Luca Guadagnino is very much the old-fashioned romantic. Into his 50s, the director still seems infatuated by incredibly tender stories of ravishing intimacy, heady idealism, and especially in his American work on television and film, the pure, tumultuous emotional extravagance of living while young. His 2019 television HBO show, We Are Who We Are, consisted of 8 episodes all titled Right Here, Right Now, correspondingly numbered. That sense of passionate urgency is slathered all over his idyllic Call Me By Your Name, finding its way into his psychosexual midlife crisis film A Bigger Splash and becoming fully realised in his electrifying cannibal drama, Bones and All.
Renewed is his collaboration with Timotheé Chalamet, a new screen icon with perhaps the greatest cultural capital in the arthouse, a crystallised personality representing a new, amorous masculinity on screen that has never been more succulent than it is here as rugged man-of-the-road Lee. For sceptical readers, I hope that the manipulative appeal that peak-Chalamet invokes is sufficient. With Bones and All, Chalamet has fully become, if he wasn’t already, a certified homme fatale. The film itself is a dangerous, rapturously emotional odyssey that finds the heart central to Guadagnino’s cinema ripped out and laid to lie naked in the sweltering expanse of the American south. One criticism the film has had during its festival circuit in fact has been its lack of actual nakedness despite the NC-17 rating, but I’d argue that no amount of peculiar peach-esque sexual encounters that you might expect in a Guadagnino film could hold a candle to the sadness imbued into every scene of feeding in Bones and All. The awkwardness in some of Call Me By Your Name’s more graphic moments of sexual exploration and experimentation is instead in Bones and All an ugly resignation to barbarism charged with immense pathos and ethical conflict. It’s truly heartbreaking, in a totally different manner. There’s profound confusion in the hearts of Guadagnino’s young protagonists, identities literally forming and deforming in this new ravenous psychodrama. Guadagnino is again operating in melodrama, but the implications of that drama are now physical, mortal, and gross. The gore in Bones and All isn’t the freakish fantasy that it is in Guadagnino’s Suspiria; it is contemplative, human, and utterly depressive. The closest sister to the film is in fact Julia DucCournau’s coming of age drama Raw, and while Bones and All doesn’t quite have the thematic grasp on the flesh that Raw’s allegorical gore picture does, it shares its corporeal ugliness and its sorrowful angst. Taylor Russell and Timotheé Chalamet are an irresistible pairing on screen, but the film also boasts a rogue’s gallery of scene-stealers that the two encounter on their road trip who give the film a tangible sense of journey and scope. Mark Rylance gives a performance so bizarre and genuinely unsettling that in my notes for the film, I would simply write in capital letters “SULLY!!!” in a mix of enthusiasm and terror whenever he appeared on screen. The strangeness of these various characters keeps the film fresh as it travels further and further into its existentialist dread, even providing frequent laughs amidst Guadagnino’s largely woeful tale of romance and tragedy.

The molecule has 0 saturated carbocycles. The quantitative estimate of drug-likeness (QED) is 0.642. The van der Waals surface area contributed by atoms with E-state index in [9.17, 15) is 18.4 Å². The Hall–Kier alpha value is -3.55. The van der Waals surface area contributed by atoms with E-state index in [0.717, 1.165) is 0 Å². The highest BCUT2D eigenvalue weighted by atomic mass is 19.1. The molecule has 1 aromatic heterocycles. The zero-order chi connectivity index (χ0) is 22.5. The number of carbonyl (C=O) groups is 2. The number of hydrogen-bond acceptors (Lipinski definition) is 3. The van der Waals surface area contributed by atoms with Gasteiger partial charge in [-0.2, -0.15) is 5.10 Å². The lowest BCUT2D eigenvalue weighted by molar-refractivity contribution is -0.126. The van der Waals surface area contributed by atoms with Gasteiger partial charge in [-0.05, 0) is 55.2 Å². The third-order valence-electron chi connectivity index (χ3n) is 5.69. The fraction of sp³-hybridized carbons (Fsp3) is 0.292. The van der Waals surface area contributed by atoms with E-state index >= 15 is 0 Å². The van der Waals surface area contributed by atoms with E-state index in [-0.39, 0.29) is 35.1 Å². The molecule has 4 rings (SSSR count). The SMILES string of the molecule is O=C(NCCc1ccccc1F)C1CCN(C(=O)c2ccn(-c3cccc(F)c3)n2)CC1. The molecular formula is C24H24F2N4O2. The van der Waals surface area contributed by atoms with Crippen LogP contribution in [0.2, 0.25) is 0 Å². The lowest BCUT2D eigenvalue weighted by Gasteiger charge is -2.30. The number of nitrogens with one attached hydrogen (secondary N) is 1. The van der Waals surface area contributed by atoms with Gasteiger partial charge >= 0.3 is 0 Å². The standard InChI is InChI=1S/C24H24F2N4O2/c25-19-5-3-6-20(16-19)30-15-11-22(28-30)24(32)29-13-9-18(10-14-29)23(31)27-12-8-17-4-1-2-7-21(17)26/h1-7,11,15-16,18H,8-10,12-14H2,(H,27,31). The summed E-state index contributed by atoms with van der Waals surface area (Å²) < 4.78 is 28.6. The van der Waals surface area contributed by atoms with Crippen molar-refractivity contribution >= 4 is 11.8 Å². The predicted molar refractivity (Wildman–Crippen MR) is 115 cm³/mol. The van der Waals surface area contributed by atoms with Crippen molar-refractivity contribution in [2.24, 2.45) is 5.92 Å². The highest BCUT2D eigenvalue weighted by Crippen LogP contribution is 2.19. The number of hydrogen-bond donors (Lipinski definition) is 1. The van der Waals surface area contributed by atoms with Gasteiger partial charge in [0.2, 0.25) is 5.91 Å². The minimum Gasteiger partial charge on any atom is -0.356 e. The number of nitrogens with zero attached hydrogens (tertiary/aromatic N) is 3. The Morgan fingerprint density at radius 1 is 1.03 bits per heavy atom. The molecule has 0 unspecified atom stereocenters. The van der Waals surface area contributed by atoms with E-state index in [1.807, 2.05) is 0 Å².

The film’s first teaser trailer plays out largely without dialogue, employing the lyrics of Leonard Cohen’s relentlessly bleak You Want It Darker to soundtrack Arseni Khachaturan’s arresting, Badlands-inflected imagery. Within those words lies the morbid heart of Bones and All, and given I’m essentially avoiding any plot details (the film’s second trailer revealing far too much of the story, including one of the film’s very finest scares), this is the only way I believe that one can distil the magical experience of Bones and All while preserving its numerous surprises, as a romance set in the heart of a moral apocalypse.
“I didn’t know I had permission to murder and to maim, you want it darker, we kill the flame” – Leonard Cohen
Bones and All arrives in UK cinemas on the 23rd of November.
Edited by Lydia Leung, Film & TV Head Editor